6 Ways To Rebuild Your Credit Fast: Strategies That Work
How I increased my score by a whopping 250 points in 6 months — even after bankruptcy
We all know the story — you had excellent credit, and then something went wrong and before you knew it, you had terrible credit. That’s what happened to me.
(I’ll share a bit of the background story, but if you just want to read the 6 strategies, go ahead and skip to the next section.)
I started building credit when I was 18. A few years later, my FICO scores hovered around 750 and my VantageScores were about the same. I had a variety of credit types on my record: student loans, an auto loan, plenty of credit cards with limits of $10,000 and up… so everything was looking good.
I put everything on my credit cards, but I paid the balances in full each month. I reaped the benefits of numerous rewards programs, several times receiving a statement credit of $1,000 for all of the points I had accrued.
When I decided to complete a post-graduate program for an advanced certification, I opened a new credit card and put the tuition on that card. There was 0% APR for 18 months, and I had no plans of making any other major purchases for at least a few years, so I didn’t mind the small hit that my credit would take for having a card with such a high balance on it.
It was smarter than taking out a student loan, I thought. I already had tons of student loans that were in deferment, but the interest was accruing and the balances were growing each month. It would take the majority of my adult life to pay them off. Something about this was infuriating to me, because I graduated college in 3 years, I had a scholarship, I was an RA, and STILL I ended up with double digit student loan debt. I went to grad school for free, and STILL I had to take a student loan to cover living expenses.
At least with a 0% APR credit card, I had 18 months to pay the balance, and the investment in an advanced certification should have made it easy to accomplish.
And then I hit a road block.
The advanced certification did not lead to the salary increase that I expected. As life would have it, a few other things happened that changed my debt to income ratio, and before I knew it, I found myself unable to pay the debt.
I also found myself using my other credit cards to cover basic expenses. I knew I was in trouble, but I was in such a fog that I couldn’t come up with an exit strategy, so I tried my best to stay afloat, telling myself that it would soon get better.
It didn’t. My scores plummeted to the low 400s and the principal balances never seemed to go down, despite making monthly on-time payments.
It was time to act.
I tried a debt consolidation program. A prerequisite for the program was having 90 days of late payments on your credit report, after which the program facilitators would negotiate a settlement for each of your debts. So I had to completely obliterate my credit just to qualify. But hey, anything is better than bankruptcy, right? The basic premise was that it would take 2 years to repay the debts, but every account would be closed, and they would all show up as delinquent on your credit report. After the 2 years were up, the facilitators would help you remove the negative remarks from your credit report.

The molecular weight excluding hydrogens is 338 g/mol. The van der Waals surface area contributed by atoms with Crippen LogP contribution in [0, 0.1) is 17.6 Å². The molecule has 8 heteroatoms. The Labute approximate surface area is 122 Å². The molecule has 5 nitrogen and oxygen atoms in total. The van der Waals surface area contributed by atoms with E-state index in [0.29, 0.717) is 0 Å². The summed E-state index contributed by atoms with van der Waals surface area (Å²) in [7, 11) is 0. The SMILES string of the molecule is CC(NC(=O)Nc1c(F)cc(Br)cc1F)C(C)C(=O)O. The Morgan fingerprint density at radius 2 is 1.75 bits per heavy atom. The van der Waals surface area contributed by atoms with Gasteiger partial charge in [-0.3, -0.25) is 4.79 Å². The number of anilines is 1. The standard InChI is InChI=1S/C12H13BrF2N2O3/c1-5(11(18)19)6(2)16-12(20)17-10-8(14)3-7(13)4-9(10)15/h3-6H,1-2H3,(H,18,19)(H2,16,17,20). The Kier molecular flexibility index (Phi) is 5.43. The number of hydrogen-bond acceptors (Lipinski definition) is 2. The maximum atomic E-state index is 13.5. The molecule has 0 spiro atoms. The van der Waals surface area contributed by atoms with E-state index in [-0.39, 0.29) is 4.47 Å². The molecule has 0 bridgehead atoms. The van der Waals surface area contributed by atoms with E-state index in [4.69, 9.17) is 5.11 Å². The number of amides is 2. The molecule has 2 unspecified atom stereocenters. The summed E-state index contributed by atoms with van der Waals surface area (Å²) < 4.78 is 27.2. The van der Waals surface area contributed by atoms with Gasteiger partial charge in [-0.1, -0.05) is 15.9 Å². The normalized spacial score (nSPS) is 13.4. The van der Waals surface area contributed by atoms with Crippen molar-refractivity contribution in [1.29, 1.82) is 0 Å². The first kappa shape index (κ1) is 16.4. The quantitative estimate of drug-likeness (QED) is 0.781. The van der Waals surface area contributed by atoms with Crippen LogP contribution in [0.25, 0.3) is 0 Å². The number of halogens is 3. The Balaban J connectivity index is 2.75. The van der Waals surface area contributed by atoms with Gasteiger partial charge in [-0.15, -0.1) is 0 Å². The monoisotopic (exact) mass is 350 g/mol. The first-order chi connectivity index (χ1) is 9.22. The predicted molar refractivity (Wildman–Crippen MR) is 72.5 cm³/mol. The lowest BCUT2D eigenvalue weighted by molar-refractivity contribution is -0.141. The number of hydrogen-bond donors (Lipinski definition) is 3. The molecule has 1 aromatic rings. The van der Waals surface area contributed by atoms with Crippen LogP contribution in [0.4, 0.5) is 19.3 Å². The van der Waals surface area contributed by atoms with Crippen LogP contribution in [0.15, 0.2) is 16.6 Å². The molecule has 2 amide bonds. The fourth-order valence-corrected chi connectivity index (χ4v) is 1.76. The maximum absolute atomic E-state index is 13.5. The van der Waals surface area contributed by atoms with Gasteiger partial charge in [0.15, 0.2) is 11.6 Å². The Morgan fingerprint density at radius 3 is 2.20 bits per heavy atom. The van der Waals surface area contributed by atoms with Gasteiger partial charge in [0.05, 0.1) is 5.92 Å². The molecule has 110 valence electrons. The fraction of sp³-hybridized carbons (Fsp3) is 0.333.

NO. I slowly came out of my fog and I got out right before it was too late.
I decided to file Chapter 7 bankruptcy pro se before my scores went down even further, and I immediately started the process of rebuilding my credit.
By filing pro se, I saved $1500 on attorney fees. I did all the forms — at least 70 or 80 pages, but I lost count — by myself after spending a day convincing myself that I could do it.
Pre-filing FICO scores (average of all 3 bureaus): low 400s
Scores on the date of discharge: mid 600s
If you are reading this, you probably already know what makes up your credit score. But just in case…
You might not know that services like CreditKarma (which is now free) show you your VantageScore, not your FICO score. It’s still valuable data, but you should know that lenders generally look at your FICO score.
Both FICO and Vantage receive information from the three credit bureaus: Equifax, Experian, and Transunion.
And of course, you are entitled to a free credit report each year, which does NOT result in a hard inquiry on your credit report. These free credit reports do not include your actual credit scores — they are just credit reports. You can use them to look for inaccuracies and to file disputes, if necessary.
Strategy 1: Piggybacking
I immediately found a family member to add me as an authorized user on a high-limit, low-balance credit card. “Piggybacking”, as they call it, is a clever strategy for a variety of reasons:
- You immediately increase your available credit and you lower your ratio of debt to available credit.